Going to be a busy day for the Government’s clueless mouthpieces.

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  44. 44
    TS (the original) says:

    @Tony Jay: If they have been listening to the US government minions – they may get some ideas.

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  45. 45
    Tony Jay says:

    @TS (the original):

    Listening? I’m pretty sure they get original drafts direct from thinktanks that come up with the policies.

    Farage is already blathering about ‘judicial interference’, so I expect to be hearing ‘activist judges’ around teatime.

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  46. 46
    Aleta says:

    @Tony Jay:
    I was impressed when I read this:
    “the government had been misleading — including, perhaps, to the queen —about its real reasons for the suspension and that it was “unlawful because it had the purpose of stymying Parliament.” (WaPo)

    Naive of me… but ‘unlawful to stymie Parliament’ is a refreshing idea compared to systems I’ve lived under. A simplistic take I’m sure, but a welcome concept.

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  47. 47
    rikyrah says:

    @Tony Jay:

    Leadsom saying in a typically fawning BBC interview that the public doesn’t need to hear about any ‘worst-case scenarios’ because it will just worry them unnecessarily

    DA PHUQ?.

    ReplyReply
  48. 48
    Tony Jay says:

    @Aleta:

    That’s the striking difference between the contrasting judgements of the English and Scottish Courts.

    The English Court ruled that they didn’t have the authority to rule on any aspect of the prorogation because it was a political matter, and left it there, while the Scottish Court ruled that the blatant dishonesty of the Government’s argument for prorogation force the Court to make a judgement on the larger issue of whether the misuse of prerogative powers in order to prevent Parliament from carrying out its constitutional role was actually illegal, which they conclude it was.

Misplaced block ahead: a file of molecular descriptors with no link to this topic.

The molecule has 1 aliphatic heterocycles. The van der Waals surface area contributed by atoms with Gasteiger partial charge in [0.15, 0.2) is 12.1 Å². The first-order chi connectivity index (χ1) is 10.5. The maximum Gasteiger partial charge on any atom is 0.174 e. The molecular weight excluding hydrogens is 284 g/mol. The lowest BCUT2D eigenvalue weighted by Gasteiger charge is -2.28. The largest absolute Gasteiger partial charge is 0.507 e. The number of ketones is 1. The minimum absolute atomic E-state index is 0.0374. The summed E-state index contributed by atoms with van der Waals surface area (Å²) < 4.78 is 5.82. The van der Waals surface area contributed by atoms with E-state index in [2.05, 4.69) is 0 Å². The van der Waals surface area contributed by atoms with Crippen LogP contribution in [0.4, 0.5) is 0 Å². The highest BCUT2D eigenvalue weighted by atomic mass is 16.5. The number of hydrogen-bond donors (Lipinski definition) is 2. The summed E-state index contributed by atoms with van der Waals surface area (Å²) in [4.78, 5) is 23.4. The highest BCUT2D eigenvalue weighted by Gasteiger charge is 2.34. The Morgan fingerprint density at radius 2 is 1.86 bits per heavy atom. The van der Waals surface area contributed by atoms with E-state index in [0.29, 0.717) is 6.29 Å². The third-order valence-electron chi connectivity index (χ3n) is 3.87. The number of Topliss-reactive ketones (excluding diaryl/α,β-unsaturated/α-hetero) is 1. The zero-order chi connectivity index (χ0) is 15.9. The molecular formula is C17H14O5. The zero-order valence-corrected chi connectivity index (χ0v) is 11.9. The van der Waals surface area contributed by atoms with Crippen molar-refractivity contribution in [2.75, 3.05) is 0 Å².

One relied on the very Executive-friendly jurisprudence at the heart of English constitutional law, while the other relied on a different tradition that gives more weight to Parliament as the institution in which actual constitutional power rests.

    The Supreme Court judgement on Tuesday will attempt to amalgamate all of the different legal traditions to come to a majority answer, but I can’t see how Johnson and Co come out undamaged. Either they’re found to have broken the law or they’re found to be immune to the law despite being proven liars. Either way, Parliament is going to be pissed.

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  49. 49
    Betty says:

    @Tony Jay: Once again, I can’t thank you enough for helping us understand this and giving us such delightful phrasing!

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  50. 50
    Tony Jay says:

    @rikyrah:

    Not a word of a lie.

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  51. 51
    Tony Jay says:

    @Betty:

    delightful phrasing

    That’s an American-English euphemism for ‘potty-mouth’, isn’t it? 8-)

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  52. 52
    Doug Gardner says:

    As ludicrous as the pull quote from de Blasio sounds, there is a need to counter the pernicious effects of automating the kinds of jobs that used to maintain a semblance of a middle class. I say this as a software engineer for a company that sells measurement systems for manufacturers, so I am part of the problem. Whether the tax money goes to support a UBI or supplements workers’ pay or training is up for discussion of course, but since humans (who pay taxes) are increasingly being phased out in terms of capital equipment (which doesn’t pay taxes), this issue needs to be discussed.

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  53. 53
    Citizen Alan says:

    @Geoduck:

    I am disappointed to see that Al Franken is appearing. I am baffled and confused to see that Clay Aiken is appearing. Is he known for political opinions now or is he just going to sing patriotic songs for an hour or so?

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  54. 54
    Citizen Alan says:

    I fully agree that we should tax businesses that replace human workers with automation. At the same, it is a testament to what a crappy politician De Blasio is that he would call it a “robot tax” and thus subject the entire legitimately serious issue to public ridicule.

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  55. 55
    Yarrow says:

    @Citizen Alan: Clay Aiken ran for Congress in NC a few years ago. He’s quite politically active.

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  56. 56
    kindness says:

    I’m more than a little disappointed to see there was less than a 35% turn out for the election in N. Carolina yesterday. Not meaning to gripe but the common man/womyn kinda suck at this democracy thing even when their own lives are hung in the balance.

    Damn!

    ReplyReply